The other finding of today was a paper on the commodification of science ( In the middle ages, universities where under the church dominance. There, knowledge was only passed through. (Remember Aquinas’ “creatura non potest creare”). With the new vision of the world that came with the scientific revolution, and the consequent changes on social structure (formation of nations, state and a capitalist economic system), the role of universities changed and included for the first time the creation of knowledge. Universities where places to search for the truth. Time passed, there was a world war, then another, and scientists moved from one continent to the other, where they ended up working on atomic bombs. (I consider this shift really important since it shifted from a national science, with journals in vernacular languages, to a global science and its lingua franca, English.) After the second world war the economic dominance of united stated imposed an economic worldview that supposedly will bring freedom to the world. The invisible hand of the market knows what’s best for the world. Scientist, since where a fundamental part of economic development, were greatly payed for their compliance to the economic logic, tenure track and payed world trips among others, so no scientific critic to economy was made. (Brilliant exceptions I now are these:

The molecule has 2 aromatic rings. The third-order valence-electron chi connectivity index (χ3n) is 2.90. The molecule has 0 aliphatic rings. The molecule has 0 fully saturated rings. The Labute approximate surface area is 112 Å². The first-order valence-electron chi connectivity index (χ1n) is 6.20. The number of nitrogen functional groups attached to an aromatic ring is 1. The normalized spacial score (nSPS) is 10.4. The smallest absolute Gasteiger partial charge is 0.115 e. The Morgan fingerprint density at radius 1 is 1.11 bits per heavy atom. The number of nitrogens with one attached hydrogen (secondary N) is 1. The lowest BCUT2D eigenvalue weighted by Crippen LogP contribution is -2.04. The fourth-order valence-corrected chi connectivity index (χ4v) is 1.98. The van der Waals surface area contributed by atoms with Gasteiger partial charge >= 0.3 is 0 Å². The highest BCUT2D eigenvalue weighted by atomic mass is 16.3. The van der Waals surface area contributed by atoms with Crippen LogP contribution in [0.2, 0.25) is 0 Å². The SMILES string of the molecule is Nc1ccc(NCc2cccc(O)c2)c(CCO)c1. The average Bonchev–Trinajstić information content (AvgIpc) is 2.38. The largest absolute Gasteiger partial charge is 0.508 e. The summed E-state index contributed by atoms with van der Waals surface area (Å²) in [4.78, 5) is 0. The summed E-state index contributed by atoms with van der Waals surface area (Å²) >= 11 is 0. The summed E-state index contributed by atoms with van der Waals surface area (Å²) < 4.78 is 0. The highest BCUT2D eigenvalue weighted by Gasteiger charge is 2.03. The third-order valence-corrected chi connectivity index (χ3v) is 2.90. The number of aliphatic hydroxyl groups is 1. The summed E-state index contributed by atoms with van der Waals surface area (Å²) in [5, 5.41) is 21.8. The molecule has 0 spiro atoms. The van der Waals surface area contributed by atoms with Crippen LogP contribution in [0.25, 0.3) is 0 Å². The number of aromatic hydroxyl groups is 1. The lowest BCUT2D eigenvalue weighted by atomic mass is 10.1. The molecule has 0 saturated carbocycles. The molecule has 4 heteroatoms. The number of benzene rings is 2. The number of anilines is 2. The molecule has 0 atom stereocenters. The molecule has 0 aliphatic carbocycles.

I don’t think that the commodification of science brings anything good. In fact, I think the opposite is true. Cf. the case of Chile and its educational system. Neither I think that a return to Humboldian (or worse, medieval) university is the answer.

A proper university must be something closer to its Latin etimological root, universitas magistrorum et scholarium, which roughly means “community of teachers and scholars.” This community cannot be bounded to national states, for the Truth that it searches belongs to Humanity, not to a country or a publishing group. A true university is thought beyond capital, nation and state, and the search for the truth and the fun associated with it are its motors. The difficulties associated with such an enterprise are tremendous, but humanity is famous for accomplishing the impossible.